His baseball journey has thrust him into two foreign countries, with culture and language barriers, but none of that prepared Ernesto Mejia for the adjustments he's needed to make since his son was born in September.
Sleep disruption and extra worries have been part of Mejia's life all season, but he is adjusting -- if only by focusing on the positive.
"It's definitely new, having a baby, a new (family) member, but it's awesome," the 31-year-old Mejia told Kyodo News in a recent interview. "It's worth it even if I don't sleep the best or if I don't sleep as many hours as I need. No matter what, no matter how bad I do or how good I do in the game, when I get home, I just forget about everything."
His son wasn't the only arrival last September, when Seibu offered the 2014 Pacific League home run champ a hefty three-year contract extension. He came to camp as fit as ever and started the season well, if inconsistently, as he balanced parenting surprises with the daily need to stay ahead of the game.
"I talk with coach (Hideki) Hashigami and Shima-san (batting coach Shigenobu Shima), and sometimes when we talk about batting, they say just relax and be patient with the umpires, be patient with the pitch, try to choose a good pitch to hit and stay middle (of the field)," Mejia said.
"I'm a great hitter when I stay middle. When I start pulling, that's when everything falls apart. So hopefully, we keep working on it. It's not been the best two months, but we've still got another four months to go. And that's what I'm going to work for."
"A fastball, when you're ahead in the count? It's not coming. When you don't expect it, that's when they throw it. So apparently catchers read your mind here. The adjustment is just like anywhere, see the ball, stay middle and react well, not think so much. It's easy to say, but it's hard."
Ten years ago, when Mejia was in the low minors, dealing with language and cultural barriers in Rome, Georgia, and Danville, Virginia, it might have been hard to imagine him winding up in Japan. Although dealing with yet another language has not been easy, Japan is now where he wants to be.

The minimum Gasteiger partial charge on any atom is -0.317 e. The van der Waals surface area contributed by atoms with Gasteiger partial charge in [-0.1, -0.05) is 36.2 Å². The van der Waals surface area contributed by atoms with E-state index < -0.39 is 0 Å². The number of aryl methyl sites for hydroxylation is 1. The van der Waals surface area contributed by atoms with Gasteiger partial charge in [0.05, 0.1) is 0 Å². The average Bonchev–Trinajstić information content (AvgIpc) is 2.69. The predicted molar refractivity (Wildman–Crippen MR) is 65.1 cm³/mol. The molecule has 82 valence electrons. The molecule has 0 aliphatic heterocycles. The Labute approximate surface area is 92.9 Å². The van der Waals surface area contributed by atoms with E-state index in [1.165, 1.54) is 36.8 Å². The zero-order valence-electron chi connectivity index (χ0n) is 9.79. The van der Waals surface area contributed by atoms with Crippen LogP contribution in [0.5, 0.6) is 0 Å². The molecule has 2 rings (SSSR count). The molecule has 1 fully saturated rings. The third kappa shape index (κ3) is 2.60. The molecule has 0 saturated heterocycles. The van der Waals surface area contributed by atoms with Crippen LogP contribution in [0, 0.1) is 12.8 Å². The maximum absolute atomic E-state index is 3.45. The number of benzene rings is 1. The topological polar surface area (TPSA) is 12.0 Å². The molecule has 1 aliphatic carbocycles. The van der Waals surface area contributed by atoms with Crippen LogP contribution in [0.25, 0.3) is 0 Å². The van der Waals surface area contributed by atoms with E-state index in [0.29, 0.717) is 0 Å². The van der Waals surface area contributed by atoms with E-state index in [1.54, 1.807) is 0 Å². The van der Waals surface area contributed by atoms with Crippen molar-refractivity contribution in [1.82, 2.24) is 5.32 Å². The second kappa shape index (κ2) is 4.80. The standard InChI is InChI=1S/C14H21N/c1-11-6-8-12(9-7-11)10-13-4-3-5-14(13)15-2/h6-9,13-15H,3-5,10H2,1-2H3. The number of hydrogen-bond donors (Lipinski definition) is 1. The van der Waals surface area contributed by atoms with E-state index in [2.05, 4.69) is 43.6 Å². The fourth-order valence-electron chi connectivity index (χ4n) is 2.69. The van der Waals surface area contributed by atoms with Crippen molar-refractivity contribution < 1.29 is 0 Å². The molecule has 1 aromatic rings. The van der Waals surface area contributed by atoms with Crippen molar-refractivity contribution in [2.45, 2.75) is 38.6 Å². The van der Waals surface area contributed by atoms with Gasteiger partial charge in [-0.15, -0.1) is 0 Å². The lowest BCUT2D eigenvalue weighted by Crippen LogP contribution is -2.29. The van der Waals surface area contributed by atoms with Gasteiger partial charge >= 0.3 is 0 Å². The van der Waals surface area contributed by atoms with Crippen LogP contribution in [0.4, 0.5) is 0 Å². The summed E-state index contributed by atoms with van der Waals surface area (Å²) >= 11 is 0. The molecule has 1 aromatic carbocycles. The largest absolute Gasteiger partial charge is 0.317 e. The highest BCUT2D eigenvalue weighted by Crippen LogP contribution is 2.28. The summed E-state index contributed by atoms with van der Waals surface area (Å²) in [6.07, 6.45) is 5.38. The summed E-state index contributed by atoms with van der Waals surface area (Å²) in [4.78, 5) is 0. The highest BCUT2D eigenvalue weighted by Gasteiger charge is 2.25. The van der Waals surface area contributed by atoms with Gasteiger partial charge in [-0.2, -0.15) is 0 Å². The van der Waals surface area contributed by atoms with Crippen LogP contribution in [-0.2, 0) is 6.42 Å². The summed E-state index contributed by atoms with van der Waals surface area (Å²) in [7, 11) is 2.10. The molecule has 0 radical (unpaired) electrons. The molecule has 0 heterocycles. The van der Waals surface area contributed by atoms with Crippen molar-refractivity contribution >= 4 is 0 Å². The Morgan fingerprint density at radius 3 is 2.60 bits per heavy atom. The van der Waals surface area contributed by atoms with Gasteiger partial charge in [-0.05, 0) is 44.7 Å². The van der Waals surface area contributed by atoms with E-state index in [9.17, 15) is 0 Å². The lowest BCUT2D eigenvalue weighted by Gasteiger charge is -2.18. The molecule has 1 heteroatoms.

"The language was hardest, food was pretty much good. Moving was hard, you don't have a car. I learned a language within a couple of years, three or four years. You know, having that kind of experience and then coming to Japan, and starting over? It's not easy. I'm doing that now. I'm in the process of learning, getting some Japanese words, getting used to a new culture. I'm learning words, but I don't know enough to put them together."
He may lack the language skills needed to express his appreciation for the Lions' welcome in Japanese, but the gratitude rings out like a fastball hitting the meat of the barrel.
"It's a great feeling," he said about his current deal with Seibu. "My career has had some ups and downs, surgeries and I've been fighting for a long time, waiting for an opportunity like this, getting a contract and staying longer with a team. The Lions for me are really special. The team believed in me since the beginning. They've had a lot of patience. They treated me great here since the beginning. It's awesome."
"You think you're going somewhere but you end up somewhere else. As long as you keep patient with good plans and doing a lot of work consistently with a lot of discipline, you're going to end up doing good. So I've been working hard, and being disciplined. Especially in Japan, it's a lot of work."
"I think I'm going to end my career here in Japan. That's what I hope. I'm going to work hard for that, maybe 38 or 39-years-old. Who knows? Hopefully in Japan and with the Lions."
Mejia gives much of the credit for who he is, and where he is, to his father. Also named Ernesto Antonio Mejia, although he is known by his middle name, the elder Mejia imparted not only a love of baseball, but a work ethic.
"He was everything," the younger Mejia said. "He taught me how things should be, how you should do things the right way. He took me to the ballpark every day. We always did it without my looking to become a professional player, a guy with a lot of money. No it was just a family thing. I think he saw something that I liked and he wanted to help me out and have fun."
"He told me, 'No matter what you do in life, do it right. All jobs are decent jobs. It doesn't matter if you're picking up trash or you are the president of the country, you've got to do it right. Everybody's the same.'"
"My dad is 72 years old. He's old school. He's a veterinarian, he was a college teacher for 30 years. I had a lot of education in my house. My mom was a high school teacher for 25 years. Education was important, the first thing. With my grammar, I couldn't make a mistake. If I did something, I'd get punched (laughs). No he never did. He'd give me a look, 'Er, are you sure that's right?'"
"Those times, I'll never forget, and that's why I'm here right now, because of my family."